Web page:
Dowie, John Alexander
DOWIE, JOHN ALEXANDER (1848-1907), founder of "Zionism," was born in Edinburgh, and went as a boy to South Australia with his parents. He returned in 1868 to study for the Congregationalist ministry at Edinburgh University, and subsequently became pastor of a church near Sydney, Australia. He was a powerful preacher, and later, having become imbued with belief in his powers as a healer of disease by prayer, he obtained sufficient following to move to Melbourne, build a tabernacle, and found "The Divine Healing Association of Australia and New Zealand." In 1888 he went to America, preaching and "healing," and in spite of opposition and ridicule attracted a number of adherents. In 1896 he established "The Christian Catholic Apostolic Church in Zion," with himself as "First Apostle"; and in 1901, with money liberally contributed by his followers, he founded Zion City, on a site covering about 10 sq. m. on the west shore of Lake Michigan, with a central temple for the Zionist church. In 1903 and 1904, in the course of a visit to the branches of the Zionist movement throughout the world, he appeared in London, but was mobbed. In April 1906 a revolt against his domination took place in Zion City. He was charged with peculation and with practising polygamy, and was deposed, with the assent of his own wife and son. A suit brought by him in the United States district court to recover possession of the Zion City property, valued at two millions sterling, was unsuccessful, and his defalcations were fully proved. Dowie was now broken in health and unmistakably insane; he was struck with paralysis and gradually becoming weaker died in Zion City in March 1907.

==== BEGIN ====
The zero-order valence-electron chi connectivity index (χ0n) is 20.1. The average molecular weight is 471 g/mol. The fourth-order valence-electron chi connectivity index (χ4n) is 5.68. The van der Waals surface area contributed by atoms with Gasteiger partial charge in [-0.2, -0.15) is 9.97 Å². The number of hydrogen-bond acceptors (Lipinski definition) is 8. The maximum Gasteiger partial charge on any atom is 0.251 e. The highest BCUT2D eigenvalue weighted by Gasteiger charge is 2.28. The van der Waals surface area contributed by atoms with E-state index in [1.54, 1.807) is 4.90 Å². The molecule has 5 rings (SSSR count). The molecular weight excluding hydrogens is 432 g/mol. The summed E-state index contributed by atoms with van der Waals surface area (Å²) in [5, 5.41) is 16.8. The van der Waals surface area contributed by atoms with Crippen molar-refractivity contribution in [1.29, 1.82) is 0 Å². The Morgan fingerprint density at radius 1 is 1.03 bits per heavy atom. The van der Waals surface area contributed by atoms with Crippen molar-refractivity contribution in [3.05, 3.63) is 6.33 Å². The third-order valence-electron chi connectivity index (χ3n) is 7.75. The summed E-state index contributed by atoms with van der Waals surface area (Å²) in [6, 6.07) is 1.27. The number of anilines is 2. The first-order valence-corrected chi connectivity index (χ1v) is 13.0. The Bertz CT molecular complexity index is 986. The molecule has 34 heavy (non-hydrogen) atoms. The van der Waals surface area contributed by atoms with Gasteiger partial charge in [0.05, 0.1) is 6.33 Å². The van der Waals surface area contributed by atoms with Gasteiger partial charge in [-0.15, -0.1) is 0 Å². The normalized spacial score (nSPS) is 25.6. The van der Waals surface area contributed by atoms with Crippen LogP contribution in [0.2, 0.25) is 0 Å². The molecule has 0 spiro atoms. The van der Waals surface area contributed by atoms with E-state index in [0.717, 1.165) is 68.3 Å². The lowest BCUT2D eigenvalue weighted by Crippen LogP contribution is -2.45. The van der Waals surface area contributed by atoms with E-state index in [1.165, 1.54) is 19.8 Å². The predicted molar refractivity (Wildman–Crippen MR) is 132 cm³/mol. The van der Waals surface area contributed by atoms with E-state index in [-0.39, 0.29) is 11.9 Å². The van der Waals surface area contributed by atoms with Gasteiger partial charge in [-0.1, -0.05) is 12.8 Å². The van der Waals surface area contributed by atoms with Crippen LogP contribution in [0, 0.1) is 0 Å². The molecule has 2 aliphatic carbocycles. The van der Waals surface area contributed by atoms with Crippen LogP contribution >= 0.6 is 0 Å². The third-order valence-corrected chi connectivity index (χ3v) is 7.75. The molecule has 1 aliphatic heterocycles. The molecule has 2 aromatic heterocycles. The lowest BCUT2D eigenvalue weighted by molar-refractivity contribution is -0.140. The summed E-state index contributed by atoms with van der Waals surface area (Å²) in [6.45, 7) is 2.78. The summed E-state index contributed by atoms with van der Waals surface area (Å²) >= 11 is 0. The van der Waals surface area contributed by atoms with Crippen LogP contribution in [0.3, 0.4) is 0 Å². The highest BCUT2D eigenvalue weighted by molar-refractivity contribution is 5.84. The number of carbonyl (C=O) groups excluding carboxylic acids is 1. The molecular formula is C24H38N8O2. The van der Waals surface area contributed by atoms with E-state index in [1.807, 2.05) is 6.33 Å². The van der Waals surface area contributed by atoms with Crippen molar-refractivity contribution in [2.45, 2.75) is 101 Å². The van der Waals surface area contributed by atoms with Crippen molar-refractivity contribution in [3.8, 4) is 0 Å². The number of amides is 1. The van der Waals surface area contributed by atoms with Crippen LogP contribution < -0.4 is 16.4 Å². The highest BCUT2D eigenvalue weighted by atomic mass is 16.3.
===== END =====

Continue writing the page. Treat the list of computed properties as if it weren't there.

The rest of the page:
Note - this article incorporates content from Encyclopaedia Britannica, Eleventh Edition, (1910-1911)